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Welcome to—Echoes of History

We invite you to explore vanished eras and forgotten times through the medium of sound. To experience a fresh look at history through the very voices, music and sounds that fell upon the ears of our ancestors. Welcome to "Echoes of History."

Here you will find examples of the kind of historic audio that the Association for Recorded Sound Collections (ARSC) strives to recover, preserve and make available to the world. Each podcast runs from two to four minutes and includes narration that puts the historic sound clip in context.

Written and hosted by Anthony Wellman—a longtime student of the history of recorded sound and member of ARSC—each episode of "Echoes of History" uses authentic, period recordings that help us witness times past like nothing else can.

Visit this page often to hear more podcast episodes as we add them.

Click on any of the links below to listen or download.

Wallace Record Label

Echoes of History – The Battle of The Bathroom Scale

Time: 04:08

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Today, when the bathroom scale tips forward in that "higher" direction, we have a vast array of resources to call upon to help us fight back. There are weight-loss magazines, videos, TV shows and other products. But when did the public first enlist the media in the fight to stay slim?

In this episode hear Wallace Rogerson and his "music method"--Dating to circa 1920, it is one of the first exercise phonograph records.

--Audio from the original recording is in the collection of Anthony Wellman. This program was produced at Tabby Sound Studios.

78rpm Wallace record label
Illinois and Washington Streets Scene

Echoes of History – "A Street Scene For The Ear"

Time: 04:12

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The sounds of a city street scene from 80 years ago, frozen in time. Automobiles, people, breaking news events, a whole vanished lifestyle, unseen for decades, comes alive again when we close our eyes and listen.

It is a "snapshot in sound" made at the corner of Illinois and Washington Streets in Indianapolis, Indiana, probably sometime in early 1932. In it you will hear sounds, once commonplace on that and thousands of other city streets, but now foreign to our ears today, including a surprise…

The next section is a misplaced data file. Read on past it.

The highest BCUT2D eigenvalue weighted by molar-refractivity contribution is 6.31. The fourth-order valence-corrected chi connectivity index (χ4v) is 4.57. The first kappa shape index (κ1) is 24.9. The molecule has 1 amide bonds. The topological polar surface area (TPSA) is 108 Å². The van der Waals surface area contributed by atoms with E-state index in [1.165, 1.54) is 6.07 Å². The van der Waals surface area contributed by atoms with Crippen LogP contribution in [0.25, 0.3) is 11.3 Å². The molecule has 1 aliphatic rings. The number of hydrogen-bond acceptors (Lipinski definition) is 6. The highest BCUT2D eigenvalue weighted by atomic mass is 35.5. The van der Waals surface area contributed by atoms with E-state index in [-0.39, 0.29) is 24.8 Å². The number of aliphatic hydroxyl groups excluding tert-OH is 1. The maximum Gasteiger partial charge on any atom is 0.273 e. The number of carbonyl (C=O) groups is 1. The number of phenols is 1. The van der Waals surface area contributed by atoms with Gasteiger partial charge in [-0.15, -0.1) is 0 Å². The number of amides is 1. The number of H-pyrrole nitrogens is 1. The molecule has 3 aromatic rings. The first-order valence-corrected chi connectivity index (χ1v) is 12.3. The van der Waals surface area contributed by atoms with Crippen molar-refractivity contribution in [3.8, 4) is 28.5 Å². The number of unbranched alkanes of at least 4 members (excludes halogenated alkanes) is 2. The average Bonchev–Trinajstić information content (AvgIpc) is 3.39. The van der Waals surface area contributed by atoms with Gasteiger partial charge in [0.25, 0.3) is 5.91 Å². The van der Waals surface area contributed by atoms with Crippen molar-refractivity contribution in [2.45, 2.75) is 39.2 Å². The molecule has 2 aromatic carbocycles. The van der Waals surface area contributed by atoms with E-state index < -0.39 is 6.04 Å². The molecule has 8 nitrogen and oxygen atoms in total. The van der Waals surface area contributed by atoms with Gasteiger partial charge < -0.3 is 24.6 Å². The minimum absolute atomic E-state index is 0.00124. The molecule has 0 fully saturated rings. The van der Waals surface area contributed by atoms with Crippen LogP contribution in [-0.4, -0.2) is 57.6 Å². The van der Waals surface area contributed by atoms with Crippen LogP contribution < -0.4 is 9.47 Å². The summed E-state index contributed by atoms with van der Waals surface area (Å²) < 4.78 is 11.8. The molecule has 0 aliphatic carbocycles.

--Audio from the original recording in the collection of Anthony Wellman. This program was produced at Tabby Sound Studios.

The corner of Illinois & Washington Streets from an early 20th century postcard
Crystal Palace

Echoes of History – "The Crystal Palace"

Time: 04:01

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Step into the audience, on a summer afternoon in 1888, at the magnificent and now vanished Crystal Palace in London, England. Hear 4,000 voices rising in song, accompanied by a 500-piece orchestra. This amazing survivor from the era of Queen Victoria's England is the oldest known recording of a public performance in existence.

--We thank the Edison National Historic Site, National Park Service, and United States Department of the Interior for the historic audio used in this program. For more information visit This program was produced at Tabby Sound Studios.

Crystal Palace, London, from Tallis' History and Criticism of the Crystal Palace, 1852
William BryanWilliam Taft

Echoes of History – "First Sound Bites"

Time: 03:37

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The birth of the "sound bite." While brief campaign slogans have existed since the beginnings of American political elections, it wasn't until the United States Presidential election of 1908 that political speeches, themselves, were altered to accommodate audio-visual media on a mass-produced and distributed scale. Democratic candidate William Jennings Bryan and Republican candidate William Howard Taft learned to tailor their previously long speeches to the short duration of that era's phonograph record so their voice and basic message could reach a larger audience. The medium affects the message as speeches are winnowed down to two minutes or less. A first step towards speeches and catch phrases tailored for the mass media and the "sound bite" popular many decades later on TV, radio and the internet.

--We thank Archeophone Records and their production team, David Giovannoni, Meagan Hennessey, and Richard Martin for the historic recordings used in this episode of Echoes. The audio clips were selected from among the 22 complete Edison recordings of the candidates to be found on the Archeophone CD set: "Debate '08: Taft and Bryan Campaign on the Edison Phonograph." This program was produced at Tabby Sound Studios.

Top: William Jennings Bryan, Bottom: William Howard Taft, Courtesy of the Library of Congress


Opinions expressed in these podcasts are those of the producers, and do not necessarily reflect the views of ARSC. All original audio clips and visuals on this page are believed to be in the public domain. You may download and use these podcasts for any non-commercial purpose, news stories or educational use, so long as they are not modified and credit is given to ARSC and Anthony Wellman.

ARSC recommends that you also check the podcasts sponsored by the Library of Congress that celebrate selected inductees to the National Recording Registry. These short pieces on individual notable recordings are entertaining and excellently produced by Ben Manilla Productions. The series was honored with a Peabody Award in 2013. They may be heard here:
"Inside the National Recording Registry", Studio 360 (2009-present)
National Public Radio (2007-08)


The Association for Recorded Sound Collections (ARSC) is a nonprofit organization dedicated to the preservation and study of sound recordings -- in all genres of music and speech, in all formats, and from all periods. Visit us at


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